In a deal several years in the making, Airbnb and El Dorado County have agreed that the short-term home rental platform will collect taxes on behalf of local hosts.
The website agreed to voluntarily collect a 10 percent transient occupancy tax, also known as a hotel tax, in the county beginning Aug. 1.
El Dorado County includes the southern portion of Lake Tahoe’s California shoreline, including South Lake Tahoe, which also neighbors popular casino destination Stateline, Nev.
Airbnb has set up tax-collecting agreements in more than 400 cities and jurisdictions around the world, and although hotel taxes exist across the United States, it is difficult to monitor and enforce in vacation home rentals in the popular Lake Tahoe area, according to Sue Hennike, principal management analyst in El Dorado County’s Chief Administration Office.
The 10 percent tax already exists in El Dorado. However, the county relies on self-reporting and homeowners must file transient occupancy taxes quarterly by mailing in a check. Since Airbnb will collect and remit taxes, the new agreement streamlines the process for both the hosts and the county.
The average El Dorado Airbnb earned $15,200 in rental income in 2017, making it a lucrative enterprise for rental-property owners. And although not all owners who rent their homes are properly permitted and registered to do so, all transactions made on Airbnb in the county will collect the tax, potentially boosting the tax revenue from vacation home rentals.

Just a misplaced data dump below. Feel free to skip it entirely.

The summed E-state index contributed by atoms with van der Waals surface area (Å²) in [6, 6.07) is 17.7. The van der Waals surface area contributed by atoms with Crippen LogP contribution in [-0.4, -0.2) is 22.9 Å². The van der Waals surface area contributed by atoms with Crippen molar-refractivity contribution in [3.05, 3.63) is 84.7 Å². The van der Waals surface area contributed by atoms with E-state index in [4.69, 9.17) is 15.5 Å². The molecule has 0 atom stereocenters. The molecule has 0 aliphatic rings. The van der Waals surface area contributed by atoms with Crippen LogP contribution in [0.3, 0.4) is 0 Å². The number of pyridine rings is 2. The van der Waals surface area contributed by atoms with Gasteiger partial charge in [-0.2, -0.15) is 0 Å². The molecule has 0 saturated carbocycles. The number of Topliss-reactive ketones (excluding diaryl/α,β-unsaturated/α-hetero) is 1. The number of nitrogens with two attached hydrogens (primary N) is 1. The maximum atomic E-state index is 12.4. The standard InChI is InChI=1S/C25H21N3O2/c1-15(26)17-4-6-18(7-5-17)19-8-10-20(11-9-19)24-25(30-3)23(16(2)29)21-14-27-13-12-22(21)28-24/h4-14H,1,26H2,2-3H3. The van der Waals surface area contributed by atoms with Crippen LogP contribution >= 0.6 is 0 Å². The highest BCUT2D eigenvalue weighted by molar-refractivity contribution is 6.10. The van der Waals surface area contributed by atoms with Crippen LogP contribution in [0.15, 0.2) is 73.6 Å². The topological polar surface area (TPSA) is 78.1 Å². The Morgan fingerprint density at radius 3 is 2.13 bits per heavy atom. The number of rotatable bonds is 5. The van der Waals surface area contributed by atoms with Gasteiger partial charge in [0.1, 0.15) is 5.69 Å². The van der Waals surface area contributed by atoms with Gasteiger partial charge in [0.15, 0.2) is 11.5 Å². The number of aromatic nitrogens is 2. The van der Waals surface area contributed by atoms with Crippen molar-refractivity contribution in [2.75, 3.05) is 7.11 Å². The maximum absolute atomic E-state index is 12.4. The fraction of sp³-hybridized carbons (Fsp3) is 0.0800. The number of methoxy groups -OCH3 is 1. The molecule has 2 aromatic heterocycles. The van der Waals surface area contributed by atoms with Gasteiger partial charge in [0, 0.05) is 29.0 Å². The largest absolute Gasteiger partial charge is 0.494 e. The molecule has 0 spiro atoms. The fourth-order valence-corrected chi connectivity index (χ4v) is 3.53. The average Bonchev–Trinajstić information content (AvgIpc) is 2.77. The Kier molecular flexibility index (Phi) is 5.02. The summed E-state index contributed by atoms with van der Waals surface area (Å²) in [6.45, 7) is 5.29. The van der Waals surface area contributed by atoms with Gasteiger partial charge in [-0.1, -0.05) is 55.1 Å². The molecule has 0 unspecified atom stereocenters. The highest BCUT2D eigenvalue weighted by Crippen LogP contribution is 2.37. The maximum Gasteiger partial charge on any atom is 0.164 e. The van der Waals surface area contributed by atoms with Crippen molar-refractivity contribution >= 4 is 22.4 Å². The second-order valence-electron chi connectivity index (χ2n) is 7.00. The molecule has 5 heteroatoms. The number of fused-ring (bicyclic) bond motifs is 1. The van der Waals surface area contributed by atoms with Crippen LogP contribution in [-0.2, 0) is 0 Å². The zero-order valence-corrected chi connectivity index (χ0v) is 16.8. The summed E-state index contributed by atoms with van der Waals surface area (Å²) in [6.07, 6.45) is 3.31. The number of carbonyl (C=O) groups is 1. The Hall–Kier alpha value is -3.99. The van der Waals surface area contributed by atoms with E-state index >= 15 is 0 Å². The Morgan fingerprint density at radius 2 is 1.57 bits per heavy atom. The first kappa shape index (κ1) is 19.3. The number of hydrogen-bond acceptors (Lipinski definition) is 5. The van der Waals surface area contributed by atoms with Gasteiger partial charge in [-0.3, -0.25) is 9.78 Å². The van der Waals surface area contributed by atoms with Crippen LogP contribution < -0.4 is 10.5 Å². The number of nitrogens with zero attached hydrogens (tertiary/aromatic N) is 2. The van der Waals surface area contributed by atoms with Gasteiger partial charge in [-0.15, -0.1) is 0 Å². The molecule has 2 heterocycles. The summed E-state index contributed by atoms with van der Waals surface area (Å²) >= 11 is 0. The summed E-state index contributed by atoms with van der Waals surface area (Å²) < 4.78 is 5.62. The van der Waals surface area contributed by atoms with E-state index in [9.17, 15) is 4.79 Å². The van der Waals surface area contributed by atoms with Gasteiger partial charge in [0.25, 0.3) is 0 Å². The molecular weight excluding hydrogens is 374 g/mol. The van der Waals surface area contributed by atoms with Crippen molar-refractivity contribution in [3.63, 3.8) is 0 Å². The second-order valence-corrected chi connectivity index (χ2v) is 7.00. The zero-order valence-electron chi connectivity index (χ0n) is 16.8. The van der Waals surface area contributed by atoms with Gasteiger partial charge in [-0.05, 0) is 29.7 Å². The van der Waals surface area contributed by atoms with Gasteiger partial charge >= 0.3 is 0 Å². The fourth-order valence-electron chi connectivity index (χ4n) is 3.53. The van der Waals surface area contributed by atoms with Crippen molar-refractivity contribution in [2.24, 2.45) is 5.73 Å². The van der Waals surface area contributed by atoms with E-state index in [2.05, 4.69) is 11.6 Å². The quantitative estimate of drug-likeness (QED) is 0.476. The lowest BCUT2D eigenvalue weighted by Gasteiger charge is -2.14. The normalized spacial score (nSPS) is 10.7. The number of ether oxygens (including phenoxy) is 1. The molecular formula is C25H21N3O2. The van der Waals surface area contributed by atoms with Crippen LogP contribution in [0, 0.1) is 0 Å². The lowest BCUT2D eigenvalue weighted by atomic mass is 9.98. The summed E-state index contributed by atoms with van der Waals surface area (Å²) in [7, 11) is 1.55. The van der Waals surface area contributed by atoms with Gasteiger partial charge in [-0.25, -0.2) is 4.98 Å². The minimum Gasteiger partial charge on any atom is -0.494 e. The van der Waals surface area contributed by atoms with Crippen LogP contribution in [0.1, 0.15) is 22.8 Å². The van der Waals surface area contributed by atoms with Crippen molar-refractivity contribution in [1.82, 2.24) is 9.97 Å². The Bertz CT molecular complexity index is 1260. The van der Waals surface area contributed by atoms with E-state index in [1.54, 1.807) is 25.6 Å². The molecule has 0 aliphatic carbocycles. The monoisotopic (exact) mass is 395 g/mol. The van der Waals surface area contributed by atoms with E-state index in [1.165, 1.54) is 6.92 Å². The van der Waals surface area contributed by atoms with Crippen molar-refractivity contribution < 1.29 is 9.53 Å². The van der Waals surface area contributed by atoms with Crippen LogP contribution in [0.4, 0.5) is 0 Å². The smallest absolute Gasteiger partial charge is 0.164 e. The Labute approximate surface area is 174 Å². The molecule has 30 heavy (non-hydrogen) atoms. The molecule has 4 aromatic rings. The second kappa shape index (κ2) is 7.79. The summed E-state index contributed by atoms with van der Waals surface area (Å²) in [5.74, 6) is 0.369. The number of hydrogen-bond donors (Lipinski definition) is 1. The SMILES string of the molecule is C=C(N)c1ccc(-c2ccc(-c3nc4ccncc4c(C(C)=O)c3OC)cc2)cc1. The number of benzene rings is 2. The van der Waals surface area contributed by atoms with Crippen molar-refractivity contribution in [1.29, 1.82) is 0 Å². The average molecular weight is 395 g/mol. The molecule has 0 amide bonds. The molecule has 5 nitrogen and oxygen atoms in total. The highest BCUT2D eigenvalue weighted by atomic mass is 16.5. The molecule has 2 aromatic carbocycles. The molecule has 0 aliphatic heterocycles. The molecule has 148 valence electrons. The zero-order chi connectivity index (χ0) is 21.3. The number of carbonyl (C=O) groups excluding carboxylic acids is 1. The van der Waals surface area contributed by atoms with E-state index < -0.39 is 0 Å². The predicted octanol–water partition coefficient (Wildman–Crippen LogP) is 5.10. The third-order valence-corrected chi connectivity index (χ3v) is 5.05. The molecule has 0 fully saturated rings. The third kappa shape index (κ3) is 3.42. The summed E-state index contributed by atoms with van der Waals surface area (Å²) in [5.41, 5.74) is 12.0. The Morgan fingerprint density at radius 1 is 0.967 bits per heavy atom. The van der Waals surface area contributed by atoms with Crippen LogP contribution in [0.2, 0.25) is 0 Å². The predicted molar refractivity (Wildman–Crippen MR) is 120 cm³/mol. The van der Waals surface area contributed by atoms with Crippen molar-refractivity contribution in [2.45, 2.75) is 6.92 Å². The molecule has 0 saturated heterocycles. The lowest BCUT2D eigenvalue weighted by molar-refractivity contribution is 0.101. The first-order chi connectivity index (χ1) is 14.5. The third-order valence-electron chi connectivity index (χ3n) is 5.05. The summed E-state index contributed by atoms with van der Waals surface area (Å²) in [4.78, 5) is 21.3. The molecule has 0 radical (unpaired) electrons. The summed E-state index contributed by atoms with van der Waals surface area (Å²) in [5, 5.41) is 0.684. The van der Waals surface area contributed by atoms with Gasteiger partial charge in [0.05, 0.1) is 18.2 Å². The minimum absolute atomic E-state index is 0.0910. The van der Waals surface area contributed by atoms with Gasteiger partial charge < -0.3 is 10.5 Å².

An advantage for the county of collecting the tax through Airbnb is that there is a record of the number of days rented and the amount paid, potentially boosting tax revenue from vacation home rentals, said Hennike.
The county says it is working with the popular renting platform to add permit information to the listing profile, which the county hopes will increase compliance and encourage hosts to register.
Other platforms like VRBO and Craigslist don’t facilitate tax collection for short-term rentals, but Airbnb’s popularity makes this “a step in the right direction,” said Hennike.
Neighboring Placer County, which shares the Lake Tahoe shoreline, does not have a similar agreement with Airbnb but revamped its tax-collecting and compliance effort in early 2017. Alternatively, Placer works with a private contractor to monitor online listings and identify properties that aren’t permitted for rentals, according to Chris Gray-Garcia, Acting Director of Communications and Public Affairs for Placer County.
Placer County has 4,426 transient occupancy tax certificate holders in the popular tourist destination between Donner Summit and North Lake Tahoe alone. Only 618 of those properties use platforms like Airbnb or VRBO to list their rental, according to Placer County.